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Robinson Curriculum and Henty Collection Review by Heather Jackowitz

It seems most people have heard about the Robinson Curriculum, but few know much about it. It came about when Dr. Robinson's wife passed away in 1988. He and his wife were both scientists who worked at home while homeschooling their six children. After a sudden illness lasting less than a day, Mrs. Robinson died. Dr. Robinson was faced with the task of continuing his scientific work, running a farm, and caring for the children. As the old saying goes, "Necessity is the mother of invention." The Robinson Curriculum is the result of this family's "experiment" (his word, not mine).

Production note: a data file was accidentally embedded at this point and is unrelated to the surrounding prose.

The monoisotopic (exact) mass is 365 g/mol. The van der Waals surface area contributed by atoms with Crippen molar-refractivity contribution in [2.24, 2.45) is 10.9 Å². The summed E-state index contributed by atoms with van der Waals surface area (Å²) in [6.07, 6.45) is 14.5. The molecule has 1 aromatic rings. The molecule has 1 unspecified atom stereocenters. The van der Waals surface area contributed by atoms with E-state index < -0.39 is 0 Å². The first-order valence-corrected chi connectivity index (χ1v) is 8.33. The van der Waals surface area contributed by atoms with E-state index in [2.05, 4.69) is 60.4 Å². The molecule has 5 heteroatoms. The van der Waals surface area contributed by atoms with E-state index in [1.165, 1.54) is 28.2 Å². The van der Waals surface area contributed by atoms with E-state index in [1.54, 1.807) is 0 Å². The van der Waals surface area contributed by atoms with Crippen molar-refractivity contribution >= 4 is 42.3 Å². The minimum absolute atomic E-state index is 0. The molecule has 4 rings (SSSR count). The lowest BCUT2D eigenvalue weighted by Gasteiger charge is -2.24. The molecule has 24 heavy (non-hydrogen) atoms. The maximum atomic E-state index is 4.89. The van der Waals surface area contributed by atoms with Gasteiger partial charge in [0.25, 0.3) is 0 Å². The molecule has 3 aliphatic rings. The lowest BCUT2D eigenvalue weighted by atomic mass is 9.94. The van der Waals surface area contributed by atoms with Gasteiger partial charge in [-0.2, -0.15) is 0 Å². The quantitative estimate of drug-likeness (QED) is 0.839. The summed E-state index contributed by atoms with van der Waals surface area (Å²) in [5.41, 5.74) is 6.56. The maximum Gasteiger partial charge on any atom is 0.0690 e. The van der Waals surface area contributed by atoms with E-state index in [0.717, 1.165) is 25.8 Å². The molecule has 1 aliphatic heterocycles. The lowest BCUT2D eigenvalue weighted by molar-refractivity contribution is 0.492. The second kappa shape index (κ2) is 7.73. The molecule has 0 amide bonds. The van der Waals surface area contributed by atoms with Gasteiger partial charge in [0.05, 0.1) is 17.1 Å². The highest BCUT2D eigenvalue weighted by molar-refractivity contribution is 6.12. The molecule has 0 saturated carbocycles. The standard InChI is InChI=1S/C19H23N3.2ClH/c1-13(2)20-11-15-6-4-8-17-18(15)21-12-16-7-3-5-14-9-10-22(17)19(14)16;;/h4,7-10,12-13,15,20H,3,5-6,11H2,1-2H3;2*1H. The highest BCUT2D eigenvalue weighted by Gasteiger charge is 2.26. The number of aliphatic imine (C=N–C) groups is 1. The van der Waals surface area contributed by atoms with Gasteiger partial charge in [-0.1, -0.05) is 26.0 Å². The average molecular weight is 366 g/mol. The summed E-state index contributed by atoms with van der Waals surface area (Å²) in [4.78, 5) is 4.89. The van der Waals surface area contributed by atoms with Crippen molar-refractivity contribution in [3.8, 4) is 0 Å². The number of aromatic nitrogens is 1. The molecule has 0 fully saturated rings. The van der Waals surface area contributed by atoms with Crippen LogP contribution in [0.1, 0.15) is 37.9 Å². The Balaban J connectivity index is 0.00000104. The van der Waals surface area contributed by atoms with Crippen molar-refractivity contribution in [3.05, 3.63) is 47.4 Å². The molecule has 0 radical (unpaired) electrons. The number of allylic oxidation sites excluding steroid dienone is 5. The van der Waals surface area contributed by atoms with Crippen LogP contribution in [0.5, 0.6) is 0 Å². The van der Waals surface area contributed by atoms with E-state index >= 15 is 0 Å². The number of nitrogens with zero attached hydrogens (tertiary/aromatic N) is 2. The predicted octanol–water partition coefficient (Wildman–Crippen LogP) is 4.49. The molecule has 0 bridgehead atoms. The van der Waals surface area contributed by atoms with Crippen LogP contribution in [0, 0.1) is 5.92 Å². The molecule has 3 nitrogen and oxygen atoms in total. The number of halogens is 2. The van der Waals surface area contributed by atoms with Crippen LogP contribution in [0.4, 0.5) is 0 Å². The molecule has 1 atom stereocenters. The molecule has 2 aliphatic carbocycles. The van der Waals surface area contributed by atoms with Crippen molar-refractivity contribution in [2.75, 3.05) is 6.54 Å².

Dr. Robinson has come to believe that the great minds of the past did not rely on predigested material, but rather taught themselves using great books. Basically, there are only three school subjects in his curriculum: reading, writing, and math. All general subjects, such as history and science, are taught through reading.